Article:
What are your plans for the upcoming Independence Day? Instead of going out to public places, why not enjoy a movie marathon amid the comfort of your home?
Throughout decades, there have been several films made on the War of Liberation. Here’s our pick from each, from the 1970s down to the 2010s.
Zahir Raihan remains one of the most notable Bangladeshi filmmakers. And Stop Genocide is one of his most notable works. Do we need to say more?
The short documentary was made during the war. And a much-needed documentation it was for that time — and an important historical record it is today — highlighting gruesome atrocities and glorious resistance by freedom fighters.
On the other hand, Ora Egaro Jon, directed by Chashi Nazrul Islam, is such an iconic movie of the 1970s that we cannot help but recommend.
Back to Zahir Raihan, another movie that simply cannot be left unmentioned: Jibon Theke Neya. Watch it for entertainment, obviously, but also try to identify the satirical undertones and how the story relates to the oppression and Bengalis’ struggle.
Agami’s non-linear narrative looks at Bangladesh not just during the war, but post-war too. Grounded in grim reality, the short film highlights many facets of life, be it war and barbarity, or women and their plights in society.
It is not just a story of war; it is also a story of love, poverty, and society at large.
Through flashbacks and intermittent breaking down of singular flow of narrative, eminent filmmaker Morshedul Islam has been able to tell several stories and bring multiple dimensions — all intertwined into one captivating film.
Humayun Ahmed wore many hats, from a teacher to a writer and possibly the most-loved writer of Bangladesh. He was a filmmaker too.
Aguner Poroshmoni looks at 1971 from the perspective of a family; a family not quite different from yours. And one fine day in that household enters a freedom fighter, portrayed by none other than Asaduzzaman Noor.
Humayun Ahmed took the misery, dreams, despairs and other realities of war on one hand, and seamlessly blended it with humour, romance, and family dynamics on the other. This brilliant blend is our rationale for picking Aguner Poroshmoni from the decade of 1990s.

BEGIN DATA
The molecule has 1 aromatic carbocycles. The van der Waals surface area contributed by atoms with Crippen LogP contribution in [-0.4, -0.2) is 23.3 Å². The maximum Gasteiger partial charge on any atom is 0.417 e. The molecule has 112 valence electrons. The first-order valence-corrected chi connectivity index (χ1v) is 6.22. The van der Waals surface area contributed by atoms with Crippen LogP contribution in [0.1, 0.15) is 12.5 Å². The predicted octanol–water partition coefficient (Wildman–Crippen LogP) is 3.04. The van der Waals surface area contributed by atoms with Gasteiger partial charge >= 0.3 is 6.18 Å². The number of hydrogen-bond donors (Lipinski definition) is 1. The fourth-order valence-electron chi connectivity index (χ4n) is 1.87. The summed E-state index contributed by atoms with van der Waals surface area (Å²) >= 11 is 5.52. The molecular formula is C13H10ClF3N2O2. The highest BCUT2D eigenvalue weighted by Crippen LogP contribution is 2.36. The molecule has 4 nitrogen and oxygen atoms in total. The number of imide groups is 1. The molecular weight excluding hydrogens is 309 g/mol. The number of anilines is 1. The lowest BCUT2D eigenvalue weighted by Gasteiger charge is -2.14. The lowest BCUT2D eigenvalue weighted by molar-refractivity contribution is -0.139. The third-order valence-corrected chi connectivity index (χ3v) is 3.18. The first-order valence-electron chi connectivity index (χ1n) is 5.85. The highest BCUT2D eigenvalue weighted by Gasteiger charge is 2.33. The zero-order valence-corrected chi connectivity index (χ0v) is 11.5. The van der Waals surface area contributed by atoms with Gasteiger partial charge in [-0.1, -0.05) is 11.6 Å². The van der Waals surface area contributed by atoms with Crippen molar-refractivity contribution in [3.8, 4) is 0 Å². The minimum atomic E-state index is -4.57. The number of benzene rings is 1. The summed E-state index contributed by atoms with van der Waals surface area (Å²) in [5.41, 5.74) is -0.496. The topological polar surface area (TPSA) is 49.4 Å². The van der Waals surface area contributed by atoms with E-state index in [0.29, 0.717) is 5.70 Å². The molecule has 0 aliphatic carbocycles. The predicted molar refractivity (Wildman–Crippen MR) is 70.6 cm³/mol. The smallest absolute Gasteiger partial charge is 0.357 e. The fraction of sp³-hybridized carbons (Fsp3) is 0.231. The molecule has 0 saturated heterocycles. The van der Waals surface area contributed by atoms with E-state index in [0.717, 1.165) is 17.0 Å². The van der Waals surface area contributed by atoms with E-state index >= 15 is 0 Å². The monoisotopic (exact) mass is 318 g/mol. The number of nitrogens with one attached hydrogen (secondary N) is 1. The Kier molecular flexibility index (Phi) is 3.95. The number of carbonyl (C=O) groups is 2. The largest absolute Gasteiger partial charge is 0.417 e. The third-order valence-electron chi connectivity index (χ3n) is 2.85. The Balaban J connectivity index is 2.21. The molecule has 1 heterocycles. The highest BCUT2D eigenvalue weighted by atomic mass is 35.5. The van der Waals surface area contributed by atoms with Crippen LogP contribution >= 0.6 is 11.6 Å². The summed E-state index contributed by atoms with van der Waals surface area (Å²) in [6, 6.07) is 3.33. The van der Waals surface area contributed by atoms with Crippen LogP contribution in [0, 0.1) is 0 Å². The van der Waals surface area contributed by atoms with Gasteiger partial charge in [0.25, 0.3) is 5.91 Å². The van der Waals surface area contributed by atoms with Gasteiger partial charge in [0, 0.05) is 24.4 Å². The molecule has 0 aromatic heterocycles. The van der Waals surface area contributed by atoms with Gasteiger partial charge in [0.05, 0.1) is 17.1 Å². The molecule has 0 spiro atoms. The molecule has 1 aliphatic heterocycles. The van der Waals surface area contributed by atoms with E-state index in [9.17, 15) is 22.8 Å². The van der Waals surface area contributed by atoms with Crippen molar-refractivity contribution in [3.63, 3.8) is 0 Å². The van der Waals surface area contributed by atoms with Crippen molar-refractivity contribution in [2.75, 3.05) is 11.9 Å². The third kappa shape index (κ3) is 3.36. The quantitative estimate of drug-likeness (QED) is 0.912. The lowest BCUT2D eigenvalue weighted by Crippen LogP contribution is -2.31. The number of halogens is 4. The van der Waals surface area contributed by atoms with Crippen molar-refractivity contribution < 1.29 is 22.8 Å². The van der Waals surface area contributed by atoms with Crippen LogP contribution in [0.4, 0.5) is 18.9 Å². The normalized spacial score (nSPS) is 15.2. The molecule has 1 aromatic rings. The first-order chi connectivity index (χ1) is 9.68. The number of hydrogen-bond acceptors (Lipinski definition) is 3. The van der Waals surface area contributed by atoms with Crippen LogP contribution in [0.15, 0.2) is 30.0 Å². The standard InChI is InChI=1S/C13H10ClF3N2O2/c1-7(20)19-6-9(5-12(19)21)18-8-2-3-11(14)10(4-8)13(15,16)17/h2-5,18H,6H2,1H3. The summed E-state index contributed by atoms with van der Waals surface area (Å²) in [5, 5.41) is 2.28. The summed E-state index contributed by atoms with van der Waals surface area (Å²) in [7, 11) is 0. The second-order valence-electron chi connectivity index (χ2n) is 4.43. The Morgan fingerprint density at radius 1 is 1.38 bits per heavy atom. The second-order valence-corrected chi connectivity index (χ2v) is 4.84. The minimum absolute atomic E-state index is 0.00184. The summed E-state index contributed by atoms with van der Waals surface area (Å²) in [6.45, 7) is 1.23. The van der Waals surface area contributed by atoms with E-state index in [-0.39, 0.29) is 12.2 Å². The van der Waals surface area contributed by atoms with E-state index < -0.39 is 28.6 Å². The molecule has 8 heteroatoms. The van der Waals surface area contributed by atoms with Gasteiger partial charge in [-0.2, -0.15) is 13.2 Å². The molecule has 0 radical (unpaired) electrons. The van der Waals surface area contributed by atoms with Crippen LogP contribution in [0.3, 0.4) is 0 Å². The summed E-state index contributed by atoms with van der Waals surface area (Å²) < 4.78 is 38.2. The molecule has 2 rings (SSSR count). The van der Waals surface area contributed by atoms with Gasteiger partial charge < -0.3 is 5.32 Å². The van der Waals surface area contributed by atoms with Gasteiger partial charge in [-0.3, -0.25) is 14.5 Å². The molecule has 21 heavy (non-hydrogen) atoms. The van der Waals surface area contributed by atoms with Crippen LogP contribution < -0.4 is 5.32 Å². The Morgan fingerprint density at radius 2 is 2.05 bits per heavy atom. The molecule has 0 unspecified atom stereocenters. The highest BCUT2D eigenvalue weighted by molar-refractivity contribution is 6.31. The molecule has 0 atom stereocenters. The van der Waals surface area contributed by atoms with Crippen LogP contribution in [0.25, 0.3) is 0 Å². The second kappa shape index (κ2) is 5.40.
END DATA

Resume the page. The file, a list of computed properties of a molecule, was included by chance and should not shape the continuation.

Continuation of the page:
Shyamol Chhaya by the same director is also a must-watch.
How can any film other than Matir Moina possibly be the top recommendation among the films made in the 2000s? Directed by Tareque Masud, the highly acclaimed movie even bagged an award at Cannes!
By the way, the movie is not directly about 1971, but the times that preceded or led up to it. Watch Matir Moina to understand the context and the various sentiments and beliefs of Bengalis. Also, watch Matir Moina to explore rural Bengal which has been portrayed so beautifully.
Tareque Masud was a genius! His cinema’s scope and depth will astound you. So, for those interested, read our special tribute to him, published in this very issue of Star Lifestyle.
Nasir Uddin Yousuff’s Guerrilla brings the Liberation War to the new, modern generation. Simply in that scope, keeping aside everything else for a moment, it has been a success, given the buzz and excitement it created at the time of release.
The movie presents you different aspects of ’71 — so, not just the role of guerrillas, but also the barbarity of the Pakistan army, contribution of journalists, and the story of martyred musician Altaf Mahmud, to mention a few.
Quite refreshingly, the film revolves around a strong central female character — something we would like to see more of, the way the sensational Jaya Ahsan did for Guerrilla.
All these movies not only give out a social message and help us better understand our history, but are also thoroughly capturing or entertaining. And the latter is indeed important!
So, this Independence Day, shun away from activities which would put you in social gatherings, given the current situation. Get yourself some munchies, and keep calm and binge-watch!